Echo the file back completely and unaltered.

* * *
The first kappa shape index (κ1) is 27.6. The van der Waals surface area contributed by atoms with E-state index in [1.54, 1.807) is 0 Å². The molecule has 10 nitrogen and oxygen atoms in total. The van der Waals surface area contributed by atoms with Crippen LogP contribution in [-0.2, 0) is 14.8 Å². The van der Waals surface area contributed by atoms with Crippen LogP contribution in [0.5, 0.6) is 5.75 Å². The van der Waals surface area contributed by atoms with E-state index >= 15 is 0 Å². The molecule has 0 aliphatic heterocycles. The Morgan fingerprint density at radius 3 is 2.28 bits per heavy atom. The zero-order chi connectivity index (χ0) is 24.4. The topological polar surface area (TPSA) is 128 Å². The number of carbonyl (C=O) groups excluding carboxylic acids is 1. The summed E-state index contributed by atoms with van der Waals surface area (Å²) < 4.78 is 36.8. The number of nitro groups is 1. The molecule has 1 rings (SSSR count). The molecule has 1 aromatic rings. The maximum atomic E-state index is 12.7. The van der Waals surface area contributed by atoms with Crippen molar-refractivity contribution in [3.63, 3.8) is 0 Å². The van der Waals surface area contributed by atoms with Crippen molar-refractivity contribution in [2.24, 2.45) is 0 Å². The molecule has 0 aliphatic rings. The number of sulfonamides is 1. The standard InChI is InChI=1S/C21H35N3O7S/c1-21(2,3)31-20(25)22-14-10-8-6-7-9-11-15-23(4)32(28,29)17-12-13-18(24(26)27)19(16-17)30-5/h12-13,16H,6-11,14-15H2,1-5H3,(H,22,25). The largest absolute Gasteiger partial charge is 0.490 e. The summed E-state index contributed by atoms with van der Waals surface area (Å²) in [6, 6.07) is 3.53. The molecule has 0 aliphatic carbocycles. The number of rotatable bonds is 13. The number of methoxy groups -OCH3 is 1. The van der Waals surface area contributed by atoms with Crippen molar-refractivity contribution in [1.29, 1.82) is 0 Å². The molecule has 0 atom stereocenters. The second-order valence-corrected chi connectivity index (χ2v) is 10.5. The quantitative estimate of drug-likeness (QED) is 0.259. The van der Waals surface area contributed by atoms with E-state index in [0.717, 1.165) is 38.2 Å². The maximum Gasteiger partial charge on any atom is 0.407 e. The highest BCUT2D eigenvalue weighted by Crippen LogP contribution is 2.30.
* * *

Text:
The first kappa shape index (κ1) is 27.6. The van der Waals surface area contributed by atoms with E-state index in [1.54, 1.807) is 0 Å². The molecule has 10 nitrogen and oxygen atoms in total. The van der Waals surface area contributed by atoms with Crippen LogP contribution in [-0.2, 0) is 14.8 Å². The van der Waals surface area contributed by atoms with Crippen LogP contribution in [0.5, 0.6) is 5.75 Å². The van der Waals surface area contributed by atoms with E-state index >= 15 is 0 Å². The molecule has 0 aliphatic heterocycles. The Morgan fingerprint density at radius 3 is 2.28 bits per heavy atom. The zero-order chi connectivity index (χ0) is 24.4. The topological polar surface area (TPSA) is 128 Å². The number of carbonyl (C=O) groups excluding carboxylic acids is 1. The summed E-state index contributed by atoms with van der Waals surface area (Å²) < 4.78 is 36.8. The number of nitro groups is 1. The molecule has 1 rings (SSSR count). The molecule has 1 aromatic rings. The maximum atomic E-state index is 12.7. The van der Waals surface area contributed by atoms with Crippen molar-refractivity contribution in [3.63, 3.8) is 0 Å². The van der Waals surface area contributed by atoms with Crippen molar-refractivity contribution in [2.24, 2.45) is 0 Å². The molecule has 0 aliphatic rings. The number of sulfonamides is 1. The standard InChI is InChI=1S/C21H35N3O7S/c1-21(2,3)31-20(25)22-14-10-8-6-7-9-11-15-23(4)32(28,29)17-12-13-18(24(26)27)19(16-17)30-5/h12-13,16H,6-11,14-15H2,1-5H3,(H,22,25). The largest absolute Gasteiger partial charge is 0.490 e. The summed E-state index contributed by atoms with van der Waals surface area (Å²) in [6, 6.07) is 3.53. The molecule has 0 aliphatic carbocycles. The number of rotatable bonds is 13. The number of methoxy groups -OCH3 is 1. The van der Waals surface area contributed by atoms with Crippen molar-refractivity contribution in [1.29, 1.82) is 0 Å². The molecule has 0 atom stereocenters. The second-order valence-corrected chi connectivity index (χ2v) is 10.5. The quantitative estimate of drug-likeness (QED) is 0.259. The van der Waals surface area contributed by atoms with E-state index in [0.717, 1.165) is 38.2 Å². The maximum Gasteiger partial charge on any atom is 0.407 e. The highest BCUT2D eigenvalue weighted by Crippen LogP contribution is 2.30.